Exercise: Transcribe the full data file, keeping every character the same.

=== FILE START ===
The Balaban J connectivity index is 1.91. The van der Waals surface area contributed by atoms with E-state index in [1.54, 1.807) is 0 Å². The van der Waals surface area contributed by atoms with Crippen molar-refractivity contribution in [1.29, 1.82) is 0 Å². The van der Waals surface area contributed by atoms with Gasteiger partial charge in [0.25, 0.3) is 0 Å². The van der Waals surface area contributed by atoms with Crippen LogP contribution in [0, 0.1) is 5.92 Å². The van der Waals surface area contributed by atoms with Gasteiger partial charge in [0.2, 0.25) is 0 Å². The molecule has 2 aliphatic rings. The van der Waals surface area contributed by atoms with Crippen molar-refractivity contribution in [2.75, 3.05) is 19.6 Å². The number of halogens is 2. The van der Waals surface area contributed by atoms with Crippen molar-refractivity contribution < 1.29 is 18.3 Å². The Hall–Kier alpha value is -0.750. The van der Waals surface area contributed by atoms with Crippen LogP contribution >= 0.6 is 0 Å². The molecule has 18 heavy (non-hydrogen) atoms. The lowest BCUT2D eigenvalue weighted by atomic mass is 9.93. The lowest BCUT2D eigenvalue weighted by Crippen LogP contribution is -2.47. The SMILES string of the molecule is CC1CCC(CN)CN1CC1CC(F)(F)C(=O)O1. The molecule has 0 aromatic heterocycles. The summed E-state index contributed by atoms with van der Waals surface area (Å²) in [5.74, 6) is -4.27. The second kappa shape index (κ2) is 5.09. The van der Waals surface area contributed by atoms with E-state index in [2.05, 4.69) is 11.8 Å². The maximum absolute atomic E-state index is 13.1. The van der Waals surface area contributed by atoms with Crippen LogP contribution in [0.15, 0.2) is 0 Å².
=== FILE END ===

The Balaban J connectivity index is 1.91. The van der Waals surface area contributed by atoms with E-state index in [1.54, 1.807) is 0 Å². The van der Waals surface area contributed by atoms with Crippen molar-refractivity contribution in [1.29, 1.82) is 0 Å². The van der Waals surface area contributed by atoms with Gasteiger partial charge in [0.25, 0.3) is 0 Å². The van der Waals surface area contributed by atoms with Crippen LogP contribution in [0, 0.1) is 5.92 Å². The van der Waals surface area contributed by atoms with Gasteiger partial charge in [0.2, 0.25) is 0 Å². The molecule has 2 aliphatic rings. The van der Waals surface area contributed by atoms with Crippen molar-refractivity contribution in [2.75, 3.05) is 19.6 Å². The number of halogens is 2. The van der Waals surface area contributed by atoms with Crippen molar-refractivity contribution < 1.29 is 18.3 Å². The Hall–Kier alpha value is -0.750. The van der Waals surface area contributed by atoms with Crippen LogP contribution >= 0.6 is 0 Å². The molecule has 18 heavy (non-hydrogen) atoms. The lowest BCUT2D eigenvalue weighted by atomic mass is 9.93. The lowest BCUT2D eigenvalue weighted by Crippen LogP contribution is -2.47. The SMILES string of the molecule is CC1CCC(CN)CN1CC1CC(F)(F)C(=O)O1. The molecule has 0 aromatic heterocycles. The summed E-state index contributed by atoms with van der Waals surface area (Å²) in [5.74, 6) is -4.27. The second kappa shape index (κ2) is 5.09. The van der Waals surface area contributed by atoms with E-state index in [2.05, 4.69) is 11.8 Å². The maximum absolute atomic E-state index is 13.1. The van der Waals surface area contributed by atoms with Crippen LogP contribution in [0.15, 0.2) is 0 Å².